See you next year!



Symposium Reflections: Camp Brotherhood 1999 - July/Aug 1999

What is your overall impression of the symposium?


Carol Kitchel, Boston, Massachusetts, first- time attendee

I have never seemed to have trouble trying new things, but a few weeks before coming here, I was having second thoughts. Do I belong with all those people attending the symposium? Am I good enough? Luckily my connection to coming here had been through David Edward's wife Peggy, so I gave David a call and he put all my fears to rest. He told me not to worry.


What I have experienced here is far beyond what he assured me I would find. Everybody left their egos at home. I feel like I do belong. Belonging has nothing to do with talent, experience, or how well your work is known. Belonging has only to do with shared love and joy of carving. The positive energy that is whirling around that field is overwhelming. It is rare to feel that generosity of knowledge, such sharing of equipment, such total enthusiasm in helping each other.


As I anxiously wait for next year's symposium, I know I will be able to reflect back on all I felt and gained from this week and it will sustain me.


Thank you one and all.

How was your experience as an instructor at the Symposium?


Laura Alpert, MFA

Professor, Fine Arts Department University of Oregon, Eugene, OR Facilitator - 3-D Design Workshop

The most enjoyable part of the 3D Design workshop happened several days later, as participants discover ways to use what they have learned in their own art work. I am often invited to see (in their work) how someone has solved a sculptural problem, tried a new form idea, or found a way to describe their work to others. It is rewarding to see the joy people experience as they learn how to use the "tool" of design. Like other tools, design can expand options and capabilities, when used at the appropriate time and place.


It is a pleasure to see a long established sculptor absorbed in experimenting with a subtle new variation in the angle of a plane which they discovered while thinking about a design concept. Beginners bring a fresh enthusiasm, as with a participant in this year's 3D Workshop, who suddenly spoke out.. "NOW I CAN THINK ABOUT WHAT I HAVE BEEN DOING! NOW I CAN SEE WHAT I HAVE BEEN SCULPTING!" Sharing those experiences keeps design alive and changing for everyone who makes sculpture.


What is the significance of the Symposium for you?


Barbara Davidson, Kolowna, BC

Llamas, baby geese, a miniature donkey and a fat pig are only a portion of the menagerie of greeters approaching our work area at Camp Brotherhood. Sunshine is our primary weather but even the occasional rain and fog fail to dampen the enthusiasm of the 60 to 80 passionate sculptors. The deep personal connections made and sustained throughout the years are as vital to us as breathing. However brief these connections or reconnections may be, our lives are touched in inexplicable ways. Our learning curve escalates, our energy builds, our creativity blossoms. Many lives are changed forever though breakthroughs that vary in style but have intense personal value. Camp Brotherhood is a place of reflection and personal growth, the style to be determined by the experience of each individual. To be a part of this experience you need only to show up with au open heart and mind. You are already included. Give yourself a gift and attend Camp Brotherhood too'! We look forward to seeing you!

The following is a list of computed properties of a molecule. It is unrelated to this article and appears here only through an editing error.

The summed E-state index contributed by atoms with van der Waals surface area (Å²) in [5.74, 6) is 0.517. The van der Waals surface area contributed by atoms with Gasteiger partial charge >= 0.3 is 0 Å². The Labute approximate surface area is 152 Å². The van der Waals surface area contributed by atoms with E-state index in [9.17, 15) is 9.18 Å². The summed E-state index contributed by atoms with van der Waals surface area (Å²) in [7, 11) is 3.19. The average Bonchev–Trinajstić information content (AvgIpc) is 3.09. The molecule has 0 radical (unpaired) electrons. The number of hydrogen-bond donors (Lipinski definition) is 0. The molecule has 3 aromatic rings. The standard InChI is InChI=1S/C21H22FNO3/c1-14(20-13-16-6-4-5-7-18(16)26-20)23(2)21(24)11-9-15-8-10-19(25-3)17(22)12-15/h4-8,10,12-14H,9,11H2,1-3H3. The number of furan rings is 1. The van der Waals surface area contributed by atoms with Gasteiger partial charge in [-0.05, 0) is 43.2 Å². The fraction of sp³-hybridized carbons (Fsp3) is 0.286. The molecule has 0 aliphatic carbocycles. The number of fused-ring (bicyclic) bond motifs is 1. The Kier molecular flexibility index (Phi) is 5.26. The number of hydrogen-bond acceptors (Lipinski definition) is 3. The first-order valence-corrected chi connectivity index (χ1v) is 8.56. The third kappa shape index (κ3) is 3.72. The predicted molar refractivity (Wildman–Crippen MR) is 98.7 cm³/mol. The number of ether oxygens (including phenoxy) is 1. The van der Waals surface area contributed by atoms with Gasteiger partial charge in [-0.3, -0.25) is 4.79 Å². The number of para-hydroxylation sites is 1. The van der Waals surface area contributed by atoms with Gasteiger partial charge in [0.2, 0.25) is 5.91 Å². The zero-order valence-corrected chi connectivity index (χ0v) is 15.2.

David Edwards, Olympia, WA

A new twist to this year's symposium was sharing our breakthroughs. We were encouraged to recount breakthrough experiences that opened new vistas for us whether in technical or personal areas.


They ranged from Sudha's learning to operate the fork-lilt to Marko's plunging into figure drawing and Steve coming to grips with being able to appreciate the validity and beauty of a raw stone as a finished work of art (after struggling for three years working on overly planned pieces). Elaine's gratitude for Joanne Duby's help in achieving a breakthrough in leveling, pinning and sleeving bases was contagious. Patty was elated to find that she could condense all her studio needs into two very portable boxes.


Becky also broke through into the sparkling world of angle grinders and such after a frustrating dead-end with an uncooperative hunk of unexpectedly hard alabaster.


I can sympathize with her discovery after allowing myself to turn to power tools last year in order to convert the hardness of strawberry onyx into a handsome bison. This year I would have "confessed" instead of having to receive an "award" of a used diamond blade for "coming out."


Come to think of it, writing this piece is a sort of breakthrough for me. Try it - you'll like it.